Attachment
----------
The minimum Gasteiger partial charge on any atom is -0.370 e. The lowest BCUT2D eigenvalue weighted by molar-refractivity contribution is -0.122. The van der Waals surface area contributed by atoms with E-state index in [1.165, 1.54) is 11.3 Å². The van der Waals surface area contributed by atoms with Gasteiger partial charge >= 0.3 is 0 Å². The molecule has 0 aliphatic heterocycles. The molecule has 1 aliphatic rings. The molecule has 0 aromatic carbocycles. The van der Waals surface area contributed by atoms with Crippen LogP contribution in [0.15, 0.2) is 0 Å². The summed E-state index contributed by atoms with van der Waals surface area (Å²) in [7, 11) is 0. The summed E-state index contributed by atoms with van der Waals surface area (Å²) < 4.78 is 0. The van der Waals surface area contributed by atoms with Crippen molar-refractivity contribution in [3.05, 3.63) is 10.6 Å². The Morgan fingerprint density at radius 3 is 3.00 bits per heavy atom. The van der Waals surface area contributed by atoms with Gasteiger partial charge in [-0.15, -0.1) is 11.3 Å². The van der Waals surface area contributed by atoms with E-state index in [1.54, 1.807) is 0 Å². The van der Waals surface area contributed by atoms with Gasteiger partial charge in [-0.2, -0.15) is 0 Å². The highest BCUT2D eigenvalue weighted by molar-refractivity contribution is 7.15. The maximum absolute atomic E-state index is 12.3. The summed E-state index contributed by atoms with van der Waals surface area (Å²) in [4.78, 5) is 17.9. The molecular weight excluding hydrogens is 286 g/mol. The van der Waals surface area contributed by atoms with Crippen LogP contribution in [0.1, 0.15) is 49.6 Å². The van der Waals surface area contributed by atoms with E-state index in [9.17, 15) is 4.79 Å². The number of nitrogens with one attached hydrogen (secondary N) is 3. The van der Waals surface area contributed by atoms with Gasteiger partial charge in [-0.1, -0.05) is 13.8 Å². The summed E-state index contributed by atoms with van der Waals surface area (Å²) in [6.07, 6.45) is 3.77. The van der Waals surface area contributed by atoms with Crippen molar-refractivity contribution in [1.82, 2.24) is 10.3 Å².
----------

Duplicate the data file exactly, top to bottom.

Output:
The minimum Gasteiger partial charge on any atom is -0.370 e. The lowest BCUT2D eigenvalue weighted by molar-refractivity contribution is -0.122. The van der Waals surface area contributed by atoms with E-state index in [1.165, 1.54) is 11.3 Å². The van der Waals surface area contributed by atoms with Gasteiger partial charge >= 0.3 is 0 Å². The molecule has 0 aliphatic heterocycles. The molecule has 1 aliphatic rings. The molecule has 0 aromatic carbocycles. The van der Waals surface area contributed by atoms with Crippen LogP contribution in [0.15, 0.2) is 0 Å². The summed E-state index contributed by atoms with van der Waals surface area (Å²) in [7, 11) is 0. The summed E-state index contributed by atoms with van der Waals surface area (Å²) < 4.78 is 0. The van der Waals surface area contributed by atoms with Crippen molar-refractivity contribution in [3.05, 3.63) is 10.6 Å². The Morgan fingerprint density at radius 3 is 3.00 bits per heavy atom. The van der Waals surface area contributed by atoms with Gasteiger partial charge in [-0.15, -0.1) is 11.3 Å². The van der Waals surface area contributed by atoms with E-state index in [1.54, 1.807) is 0 Å². The van der Waals surface area contributed by atoms with Gasteiger partial charge in [-0.2, -0.15) is 0 Å². The highest BCUT2D eigenvalue weighted by molar-refractivity contribution is 7.15. The maximum absolute atomic E-state index is 12.3. The summed E-state index contributed by atoms with van der Waals surface area (Å²) in [4.78, 5) is 17.9. The molecular weight excluding hydrogens is 286 g/mol. The van der Waals surface area contributed by atoms with Crippen LogP contribution in [0.1, 0.15) is 49.6 Å². The van der Waals surface area contributed by atoms with E-state index in [9.17, 15) is 4.79 Å². The number of nitrogens with one attached hydrogen (secondary N) is 3. The van der Waals surface area contributed by atoms with Gasteiger partial charge in [-0.1, -0.05) is 13.8 Å². The summed E-state index contributed by atoms with van der Waals surface area (Å²) in [6.07, 6.45) is 3.77. The van der Waals surface area contributed by atoms with Crippen molar-refractivity contribution in [1.82, 2.24) is 10.3 Å².